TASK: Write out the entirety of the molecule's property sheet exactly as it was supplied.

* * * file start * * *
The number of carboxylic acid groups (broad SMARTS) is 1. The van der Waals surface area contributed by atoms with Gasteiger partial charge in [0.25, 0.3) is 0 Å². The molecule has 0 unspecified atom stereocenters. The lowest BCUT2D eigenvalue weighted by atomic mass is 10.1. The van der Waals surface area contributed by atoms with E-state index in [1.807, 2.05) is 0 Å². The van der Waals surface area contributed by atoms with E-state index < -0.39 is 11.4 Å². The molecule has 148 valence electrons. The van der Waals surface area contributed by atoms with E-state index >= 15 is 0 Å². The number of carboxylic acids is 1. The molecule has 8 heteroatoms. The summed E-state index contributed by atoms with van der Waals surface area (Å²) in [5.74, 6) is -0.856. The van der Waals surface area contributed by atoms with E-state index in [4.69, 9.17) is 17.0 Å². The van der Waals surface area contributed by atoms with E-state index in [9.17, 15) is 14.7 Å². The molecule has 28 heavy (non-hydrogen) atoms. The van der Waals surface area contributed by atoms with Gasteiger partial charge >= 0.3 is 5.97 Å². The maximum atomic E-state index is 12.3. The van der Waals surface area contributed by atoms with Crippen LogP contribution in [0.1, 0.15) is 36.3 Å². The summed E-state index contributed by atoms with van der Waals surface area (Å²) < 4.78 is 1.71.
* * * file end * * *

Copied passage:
The number of carboxylic acid groups (broad SMARTS) is 1. The van der Waals surface area contributed by atoms with Gasteiger partial charge in [0.25, 0.3) is 0 Å². The molecule has 0 unspecified atom stereocenters. The lowest BCUT2D eigenvalue weighted by atomic mass is 10.1. The van der Waals surface area contributed by atoms with E-state index in [1.807, 2.05) is 0 Å². The van der Waals surface area contributed by atoms with E-state index < -0.39 is 11.4 Å². The molecule has 148 valence electrons. The van der Waals surface area contributed by atoms with E-state index >= 15 is 0 Å². The number of carboxylic acids is 1. The molecule has 8 heteroatoms. The summed E-state index contributed by atoms with van der Waals surface area (Å²) in [5.74, 6) is -0.856. The van der Waals surface area contributed by atoms with E-state index in [4.69, 9.17) is 17.0 Å². The van der Waals surface area contributed by atoms with E-state index in [9.17, 15) is 14.7 Å². The molecule has 28 heavy (non-hydrogen) atoms. The van der Waals surface area contributed by atoms with Gasteiger partial charge >= 0.3 is 5.97 Å². The maximum atomic E-state index is 12.3. The van der Waals surface area contributed by atoms with Crippen LogP contribution in [0.1, 0.15) is 36.3 Å². The summed E-state index contributed by atoms with van der Waals surface area (Å²) < 4.78 is 1.71.